I would just like to see some enforcement here. I realize that bike helmets aren’t on the same level as murder, kidnapping or bank robbery, but why even have the laws on the books if they’re going to be blatantly ignored? Bicycle helmets and handheld cell phone use in cars — both have got to be the most widely ignored laws I’ve ever seen.

I was at an event this weekend where a bunch of dogs were present. Dogs were sniffing each others’ butts all over the place. For the most part, everything went well. There was the odd growl and angry bark here and there, but it was a fun event with not much doggie drama — that is, until a boxer (who was actually on a leash) sniffed my dog and took a lunge at her head to try to bite her. Those big jaws opened up and my dog bolted out of reach pretty quickly.

The consequences would have not been pretty had he managed to grab her in those powerful jaws. Even with both owners there, it wouldn’t take long for damage to occur — especially since the other dog was five times the size of my little white fluff ball. Oh trust me, I would have bit the other dog so hard he’d still be yelping if he’d attacked mine. You bite my dog, I bite you.

The owner’s attitude upon his dog nearly biting off my dog’s head? Didn’t say a word. Acted like it never happened. The woman I was with was traumatized by what nearly occurred. He didn’t berate the dog or bring him away from mine. He just stood there watching his dog literally lunge at mine and try to snap his jaws or my dog’s pretty little head. A simple, “Rover! Bad dog! Sorry about that!” would have done. Anything!

Yeah, I was feeling a bit stressed today, so I even treated myself to a nice glass of wine. I had a hangover before the glass was empty. Shoot me now.

OK, I feel this tantrum subsiding. I guess I just had to vent. Venting is a good thing every so often. I’m writing this late at night, so maybe it’s time to get out my soother, change my diaper and take my sippy cup to bed with me so that I wake up tomorrow a little bit less cranky and judgmental.

Hump Day: There are perks and pitfalls in marching to your own drum

Hump DayHump Day
By Brian Cormier
Wednesday, Sept. 11, 2013
Moncton Times & Transcript
Editorial section

Every week, I put together a free newsletter for friends, clients and readers. My Sunday evenings are mostly spent putting it together to send out on Monday. Come rain or shine since December, I’ve made a point of ensuring the newsletter gets sent!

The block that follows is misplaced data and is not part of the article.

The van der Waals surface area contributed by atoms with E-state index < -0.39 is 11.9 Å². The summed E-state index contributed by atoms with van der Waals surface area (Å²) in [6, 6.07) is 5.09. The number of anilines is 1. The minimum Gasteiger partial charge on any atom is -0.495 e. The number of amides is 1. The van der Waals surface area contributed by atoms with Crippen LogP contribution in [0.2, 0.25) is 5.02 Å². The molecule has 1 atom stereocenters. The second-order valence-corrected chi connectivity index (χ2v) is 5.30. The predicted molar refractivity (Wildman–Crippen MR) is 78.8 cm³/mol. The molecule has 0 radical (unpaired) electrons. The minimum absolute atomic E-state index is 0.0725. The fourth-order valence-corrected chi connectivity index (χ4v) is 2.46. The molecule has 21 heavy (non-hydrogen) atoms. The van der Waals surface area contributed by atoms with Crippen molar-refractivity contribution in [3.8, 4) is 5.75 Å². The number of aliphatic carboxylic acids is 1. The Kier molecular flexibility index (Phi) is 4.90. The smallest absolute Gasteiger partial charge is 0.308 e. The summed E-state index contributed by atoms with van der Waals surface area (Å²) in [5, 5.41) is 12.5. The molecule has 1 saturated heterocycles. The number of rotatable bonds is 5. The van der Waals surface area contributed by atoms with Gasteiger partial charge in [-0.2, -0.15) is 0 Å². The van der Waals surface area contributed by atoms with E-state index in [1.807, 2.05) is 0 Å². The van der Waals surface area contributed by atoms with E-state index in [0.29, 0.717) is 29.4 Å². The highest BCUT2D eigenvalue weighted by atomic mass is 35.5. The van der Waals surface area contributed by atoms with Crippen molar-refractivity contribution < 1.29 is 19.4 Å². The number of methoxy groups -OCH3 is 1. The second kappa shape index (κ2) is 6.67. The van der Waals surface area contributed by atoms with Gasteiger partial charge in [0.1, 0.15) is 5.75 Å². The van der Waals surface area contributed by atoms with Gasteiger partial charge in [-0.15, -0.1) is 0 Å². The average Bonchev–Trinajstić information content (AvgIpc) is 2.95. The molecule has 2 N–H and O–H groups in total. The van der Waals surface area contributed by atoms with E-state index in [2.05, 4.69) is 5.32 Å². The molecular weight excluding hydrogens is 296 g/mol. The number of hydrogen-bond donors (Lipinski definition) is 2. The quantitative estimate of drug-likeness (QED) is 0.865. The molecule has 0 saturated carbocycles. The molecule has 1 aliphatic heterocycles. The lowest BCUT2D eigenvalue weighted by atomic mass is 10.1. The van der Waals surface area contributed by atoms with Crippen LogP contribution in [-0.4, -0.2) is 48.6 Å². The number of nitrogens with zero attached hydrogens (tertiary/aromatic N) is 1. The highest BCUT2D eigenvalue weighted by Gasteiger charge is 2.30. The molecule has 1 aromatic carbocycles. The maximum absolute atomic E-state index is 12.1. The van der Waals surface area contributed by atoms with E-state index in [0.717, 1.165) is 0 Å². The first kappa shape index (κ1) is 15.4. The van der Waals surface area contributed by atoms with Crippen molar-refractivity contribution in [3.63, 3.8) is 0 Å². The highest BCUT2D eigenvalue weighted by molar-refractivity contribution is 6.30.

One of the sections in the newsletter contains articles of lists, for example: “10 best perks for employees,” “4 ways to tell you’re about to be fired,” “25 best websites for business,” etc. Lists like these are very popular online and generate a ton of hits for the authors. They’re usually always quick reads, too, which is good if you’re in a hurry — which most people seem to be.

In my never-ending search for entrepreneurship work-life balance (which many of these articles promise me is achievable), I’ve come across so much conflicting advice that it just boggles the mind. I’ve come to the conclusion that if you’re in business for yourself, you just pretty much have to do what works for you and your sanity. And when you feel something start to snap, it’s time to make a change.

One article will tell you to book a month’s worth of vacation every year. Another one will tell you that six weeks is what you deserve, not a month. And yet another one will tell you that if you even take five minutes to go to the bathroom, well then you deserve nothing short of immediate bankruptcy and a public flogging for daring to look away from your computer screen for five minutes like the uncommitted jerk you are!

I have to admit, I’m a bit confused. I’m terrible at taking vacations, so when I read an article about how healthy and necessary it is to take time off (I agree, by the way), I read another one shortly afterwards that berates any entrepreneur who’s so pathetic that they feel the need to actually rest.

Isn’t that what three hours of sleep per night are for? You can rest then. Oh, and there’s Christmas Day. Maybe. And that’s only if you didn’t sleep for six months in order to ensure the universe doesn’t fall apart while you’re chowing down on your turkey dinner while trying not to collapse from fatigue face down onto your plate.

Perhaps I need to find a happy medium — like taking a week off and crying the entire time. Eventually, I’d probably faint from dehydration from shedding so many tears and would end up in the hospital, hopefully heavily sedated. That would be a good way to rest, no? OK, maybe not. Maybe then I could write one of those list articles and post it to my blog. “10 ways to stop listening to others’ dumb advice.”